10 ways to develop critical thinking and reasoning skills

Critical thinking and reasoning aren’t something that just arrives and grows like magic. 

You need to develop these abilities and hone them. 

Here’s how. 

1) Look behind your beliefs

Critical thinking is the ability to look at something with logic and rationality. 

It involves critiquing and remaining open to questioning assumptions, beliefs, and strongly-held absolutes. 

Certain subjects like empirical evidence for the existence of a creator or what exactly defines life may always have aspects that remain outside the realm of “facts.”

But critical thinking is the ability to look behind your beliefs and see what shaped them and why you care about them.

It’s also the ability to do this with others and to hear points of view, intellectual arguments and political or cultural spin without immediately being drawn into it. 

In other words, you can see a large group of people become activated about an issue on one or both sides and still hold yourself back from becoming fully personally identified with a “side.”

2) Escape from your echo chamber 

One of the big reasons that many people fall into sides and even dehumanize each other is that they inhabit echo chambers. 

This is easier than ever to do in today’s digital world. 

Just click like, retweet, and share on what you agree with and with the “good guys” and “chill influencers” while ignoring, reporting and trash-talking the “stupid” people you feel sure are bad, malicious and wrong. 

It’s a vicious cycle, especially when thousands of digital foot soldiers are amplifying what you say and you’re doing the same in turn:

How to change it?

Dip out of your echo chamber for a while, whether that means online, offline, or both. Try talking to the “type” of person you never would…

Maybe an LGBT activist if you’re a social conservative…

Maybe an evangelical pastor who supports Trump and is devoutly pro-life if you’re a social progressive…

Try going outside your comfort zone. You don’t have to agree. Just try to slow down your instinctive desire to shout “you’re wrong!” and block them.

Your ability to see what shapes intellectual positions and the sometimes shared values behind strongly clashing views will be enhanced.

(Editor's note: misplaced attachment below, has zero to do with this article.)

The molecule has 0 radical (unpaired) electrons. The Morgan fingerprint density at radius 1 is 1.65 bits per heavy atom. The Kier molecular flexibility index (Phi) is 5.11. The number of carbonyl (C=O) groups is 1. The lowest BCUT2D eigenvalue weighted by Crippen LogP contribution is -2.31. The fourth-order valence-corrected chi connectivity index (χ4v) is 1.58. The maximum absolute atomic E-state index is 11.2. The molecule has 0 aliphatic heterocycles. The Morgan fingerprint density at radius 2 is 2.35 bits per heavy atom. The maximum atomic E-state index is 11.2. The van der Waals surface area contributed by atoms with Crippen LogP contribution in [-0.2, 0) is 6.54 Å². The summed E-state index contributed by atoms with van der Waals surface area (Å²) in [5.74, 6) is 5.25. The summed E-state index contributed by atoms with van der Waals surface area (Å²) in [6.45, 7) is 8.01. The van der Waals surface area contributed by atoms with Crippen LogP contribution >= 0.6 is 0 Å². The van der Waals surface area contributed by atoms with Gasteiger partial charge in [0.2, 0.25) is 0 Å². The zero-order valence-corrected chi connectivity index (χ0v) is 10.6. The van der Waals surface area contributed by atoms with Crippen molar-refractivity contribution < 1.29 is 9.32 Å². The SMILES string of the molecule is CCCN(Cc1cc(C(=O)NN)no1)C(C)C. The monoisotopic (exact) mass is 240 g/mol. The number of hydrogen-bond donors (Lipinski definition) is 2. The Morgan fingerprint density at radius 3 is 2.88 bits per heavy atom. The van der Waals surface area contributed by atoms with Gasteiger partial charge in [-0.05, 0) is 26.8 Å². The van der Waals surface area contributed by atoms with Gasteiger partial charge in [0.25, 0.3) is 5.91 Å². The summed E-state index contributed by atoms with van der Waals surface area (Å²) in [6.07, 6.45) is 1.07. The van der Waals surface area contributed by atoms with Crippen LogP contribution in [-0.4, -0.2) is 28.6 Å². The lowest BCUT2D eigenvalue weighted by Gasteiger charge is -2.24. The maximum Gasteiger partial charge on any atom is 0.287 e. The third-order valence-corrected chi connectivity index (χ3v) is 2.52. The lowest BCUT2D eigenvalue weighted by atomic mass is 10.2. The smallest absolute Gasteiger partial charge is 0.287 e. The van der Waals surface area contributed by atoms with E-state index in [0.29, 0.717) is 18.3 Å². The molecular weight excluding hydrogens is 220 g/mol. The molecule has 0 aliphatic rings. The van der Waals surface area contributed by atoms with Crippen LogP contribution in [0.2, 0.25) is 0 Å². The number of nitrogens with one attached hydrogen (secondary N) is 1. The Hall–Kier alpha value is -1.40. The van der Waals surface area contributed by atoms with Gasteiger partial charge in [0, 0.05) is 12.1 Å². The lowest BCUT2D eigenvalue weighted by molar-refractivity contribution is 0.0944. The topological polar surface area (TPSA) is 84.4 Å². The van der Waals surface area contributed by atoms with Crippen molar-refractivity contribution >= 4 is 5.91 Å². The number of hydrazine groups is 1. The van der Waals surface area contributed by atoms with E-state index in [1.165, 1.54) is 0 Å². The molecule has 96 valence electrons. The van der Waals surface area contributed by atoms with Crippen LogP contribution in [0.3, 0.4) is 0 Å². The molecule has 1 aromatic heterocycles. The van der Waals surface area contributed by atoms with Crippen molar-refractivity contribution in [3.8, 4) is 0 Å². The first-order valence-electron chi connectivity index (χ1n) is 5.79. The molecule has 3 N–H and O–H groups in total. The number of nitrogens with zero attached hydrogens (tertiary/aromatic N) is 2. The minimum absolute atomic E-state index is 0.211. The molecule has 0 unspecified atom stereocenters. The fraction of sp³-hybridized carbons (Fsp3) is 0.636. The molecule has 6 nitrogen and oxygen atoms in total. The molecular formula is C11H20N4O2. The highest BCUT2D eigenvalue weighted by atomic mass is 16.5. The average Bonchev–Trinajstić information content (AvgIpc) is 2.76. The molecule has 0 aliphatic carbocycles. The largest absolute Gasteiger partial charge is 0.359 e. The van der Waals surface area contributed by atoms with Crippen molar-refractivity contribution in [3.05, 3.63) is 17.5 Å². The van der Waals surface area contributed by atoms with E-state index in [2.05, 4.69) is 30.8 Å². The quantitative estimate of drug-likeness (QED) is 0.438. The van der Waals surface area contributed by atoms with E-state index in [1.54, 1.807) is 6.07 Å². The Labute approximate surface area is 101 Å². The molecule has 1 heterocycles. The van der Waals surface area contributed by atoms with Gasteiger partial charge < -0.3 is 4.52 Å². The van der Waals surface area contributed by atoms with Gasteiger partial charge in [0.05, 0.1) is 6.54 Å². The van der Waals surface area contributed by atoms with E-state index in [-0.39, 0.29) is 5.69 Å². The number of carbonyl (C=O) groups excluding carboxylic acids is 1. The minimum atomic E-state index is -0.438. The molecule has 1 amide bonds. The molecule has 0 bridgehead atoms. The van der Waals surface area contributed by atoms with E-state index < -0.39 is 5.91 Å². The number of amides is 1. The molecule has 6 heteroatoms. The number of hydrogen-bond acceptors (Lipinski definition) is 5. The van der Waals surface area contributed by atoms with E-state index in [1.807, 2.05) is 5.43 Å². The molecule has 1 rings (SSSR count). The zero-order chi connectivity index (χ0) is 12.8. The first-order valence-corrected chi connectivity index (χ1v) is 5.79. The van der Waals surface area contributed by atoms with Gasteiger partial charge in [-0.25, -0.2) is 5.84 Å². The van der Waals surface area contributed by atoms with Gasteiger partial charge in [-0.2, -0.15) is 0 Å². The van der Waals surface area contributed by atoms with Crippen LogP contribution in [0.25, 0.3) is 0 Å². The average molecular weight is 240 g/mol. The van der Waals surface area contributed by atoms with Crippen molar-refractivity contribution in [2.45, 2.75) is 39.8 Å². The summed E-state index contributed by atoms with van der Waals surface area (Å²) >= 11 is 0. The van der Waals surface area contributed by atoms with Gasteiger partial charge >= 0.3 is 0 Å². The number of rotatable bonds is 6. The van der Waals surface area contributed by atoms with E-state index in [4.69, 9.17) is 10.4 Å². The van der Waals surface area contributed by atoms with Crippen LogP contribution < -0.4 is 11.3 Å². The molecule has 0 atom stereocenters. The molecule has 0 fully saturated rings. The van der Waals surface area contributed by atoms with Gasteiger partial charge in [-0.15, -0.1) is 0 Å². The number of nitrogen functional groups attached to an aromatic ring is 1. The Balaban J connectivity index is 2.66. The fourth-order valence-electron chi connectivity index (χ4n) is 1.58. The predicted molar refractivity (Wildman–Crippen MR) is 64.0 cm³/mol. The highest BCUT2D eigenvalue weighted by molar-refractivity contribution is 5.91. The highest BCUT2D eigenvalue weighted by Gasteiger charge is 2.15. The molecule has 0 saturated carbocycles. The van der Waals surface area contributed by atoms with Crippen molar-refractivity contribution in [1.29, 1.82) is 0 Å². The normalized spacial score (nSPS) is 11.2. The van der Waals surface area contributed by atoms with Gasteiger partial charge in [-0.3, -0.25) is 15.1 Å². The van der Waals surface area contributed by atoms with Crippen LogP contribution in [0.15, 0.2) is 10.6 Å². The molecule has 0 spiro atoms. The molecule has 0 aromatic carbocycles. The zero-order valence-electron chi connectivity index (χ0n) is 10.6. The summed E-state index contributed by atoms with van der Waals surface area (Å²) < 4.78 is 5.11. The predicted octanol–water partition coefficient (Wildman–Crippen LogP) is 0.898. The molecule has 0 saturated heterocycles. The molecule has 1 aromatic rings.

3) Read and watch the news with a critical eye

Who actually believes the mainstream news without questioning it in 2022?

Actually a ton of people. 

Based on my personal experience, mainstream news sites and networks have a vast following of people who more or less believe they’re being given the straight good. 

They mindlessly adopt talking points, buzzwords, and narratives that are fed directly off the TV, smartphone and page into their brain and heart. 

The solution to this and one of the best ways to develop critical thinking and reasoning skills is to watch and read the news with a critical eye. 

Why is this story being reported and not another one?

What is the underlying perspective being pushed in a news item even if it’s claiming to be unbiased?

Can you think of a potential argument or perspective that would be the opposite of what this news network is presenting? 

Agree or not, can you step back to see how one segment of the world might, for example, consider the US government more or less the good guy while other large segments consider it to be a villain? 

Try thinking critically about the issues that are being repackaged for you. 

Why are you told democratic socialism is good or being told it is bad?

Why is capitalism so praised and hated by different public figures and intellectuals? How much of the noise around this is rhetoric versus action? 

4) Stay skeptical about social media 

I mentioned echo chambers earlier and how social media can worsen them. 

This is absolutely true, unfortunately. 

Scroll through Twitter for a couple of hours and tell me I’m wrong. 

Check a few dozen Instagram influencers and see how many times #PositiveVibesOnly and similar hashtags pop up. 

My point?

Social media is full of imitation, group conformity, and us vs. them style rhetoric. 

It’s the good moral people vs. the bad degenerate people…